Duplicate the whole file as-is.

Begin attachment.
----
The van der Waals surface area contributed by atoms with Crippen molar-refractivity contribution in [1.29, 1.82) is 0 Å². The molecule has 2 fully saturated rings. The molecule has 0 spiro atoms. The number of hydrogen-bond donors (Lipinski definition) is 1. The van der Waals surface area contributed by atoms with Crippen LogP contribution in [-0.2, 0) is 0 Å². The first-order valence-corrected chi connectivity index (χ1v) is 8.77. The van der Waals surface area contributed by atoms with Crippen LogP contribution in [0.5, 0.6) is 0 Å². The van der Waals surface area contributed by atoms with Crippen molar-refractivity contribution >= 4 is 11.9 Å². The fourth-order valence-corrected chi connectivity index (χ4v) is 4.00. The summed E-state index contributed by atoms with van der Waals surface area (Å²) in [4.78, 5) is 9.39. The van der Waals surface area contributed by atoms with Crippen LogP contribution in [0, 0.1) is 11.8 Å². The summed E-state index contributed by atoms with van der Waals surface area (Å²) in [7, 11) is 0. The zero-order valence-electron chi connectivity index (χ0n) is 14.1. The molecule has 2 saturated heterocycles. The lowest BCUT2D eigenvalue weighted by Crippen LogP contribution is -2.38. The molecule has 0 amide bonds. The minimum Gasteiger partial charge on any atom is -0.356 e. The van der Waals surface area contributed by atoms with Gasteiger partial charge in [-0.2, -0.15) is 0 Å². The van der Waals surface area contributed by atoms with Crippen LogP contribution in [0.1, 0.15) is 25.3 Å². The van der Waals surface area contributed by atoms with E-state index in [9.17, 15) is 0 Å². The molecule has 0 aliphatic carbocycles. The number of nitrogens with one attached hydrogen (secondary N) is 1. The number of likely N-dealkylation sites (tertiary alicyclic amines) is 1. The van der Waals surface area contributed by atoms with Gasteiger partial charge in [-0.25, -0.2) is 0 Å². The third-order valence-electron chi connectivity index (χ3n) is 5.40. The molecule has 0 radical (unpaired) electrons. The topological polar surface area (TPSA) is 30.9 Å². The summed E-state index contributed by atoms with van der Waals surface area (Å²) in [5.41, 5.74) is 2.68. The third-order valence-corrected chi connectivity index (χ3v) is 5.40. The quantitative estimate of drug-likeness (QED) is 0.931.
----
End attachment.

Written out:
The van der Waals surface area contributed by atoms with Crippen molar-refractivity contribution in [1.29, 1.82) is 0 Å². The molecule has 2 fully saturated rings. The molecule has 0 spiro atoms. The number of hydrogen-bond donors (Lipinski definition) is 1. The van der Waals surface area contributed by atoms with Crippen LogP contribution in [-0.2, 0) is 0 Å². The first-order valence-corrected chi connectivity index (χ1v) is 8.77. The van der Waals surface area contributed by atoms with Crippen LogP contribution in [0.5, 0.6) is 0 Å². The van der Waals surface area contributed by atoms with Crippen molar-refractivity contribution >= 4 is 11.9 Å². The fourth-order valence-corrected chi connectivity index (χ4v) is 4.00. The summed E-state index contributed by atoms with van der Waals surface area (Å²) in [4.78, 5) is 9.39. The van der Waals surface area contributed by atoms with Crippen LogP contribution in [0, 0.1) is 11.8 Å². The summed E-state index contributed by atoms with van der Waals surface area (Å²) in [7, 11) is 0. The zero-order valence-electron chi connectivity index (χ0n) is 14.1. The molecule has 2 saturated heterocycles. The lowest BCUT2D eigenvalue weighted by Crippen LogP contribution is -2.38. The molecule has 0 amide bonds. The minimum Gasteiger partial charge on any atom is -0.356 e. The van der Waals surface area contributed by atoms with Gasteiger partial charge in [-0.2, -0.15) is 0 Å². The van der Waals surface area contributed by atoms with Crippen LogP contribution in [0.1, 0.15) is 25.3 Å². The van der Waals surface area contributed by atoms with E-state index in [9.17, 15) is 0 Å². The molecule has 0 aliphatic carbocycles. The number of nitrogens with one attached hydrogen (secondary N) is 1. The number of likely N-dealkylation sites (tertiary alicyclic amines) is 1. The van der Waals surface area contributed by atoms with Gasteiger partial charge in [-0.25, -0.2) is 0 Å². The third-order valence-electron chi connectivity index (χ3n) is 5.40. The molecule has 0 radical (unpaired) electrons. The topological polar surface area (TPSA) is 30.9 Å². The summed E-state index contributed by atoms with van der Waals surface area (Å²) in [5.41, 5.74) is 2.68. The third-order valence-corrected chi connectivity index (χ3v) is 5.40. The quantitative estimate of drug-likeness (QED) is 0.931.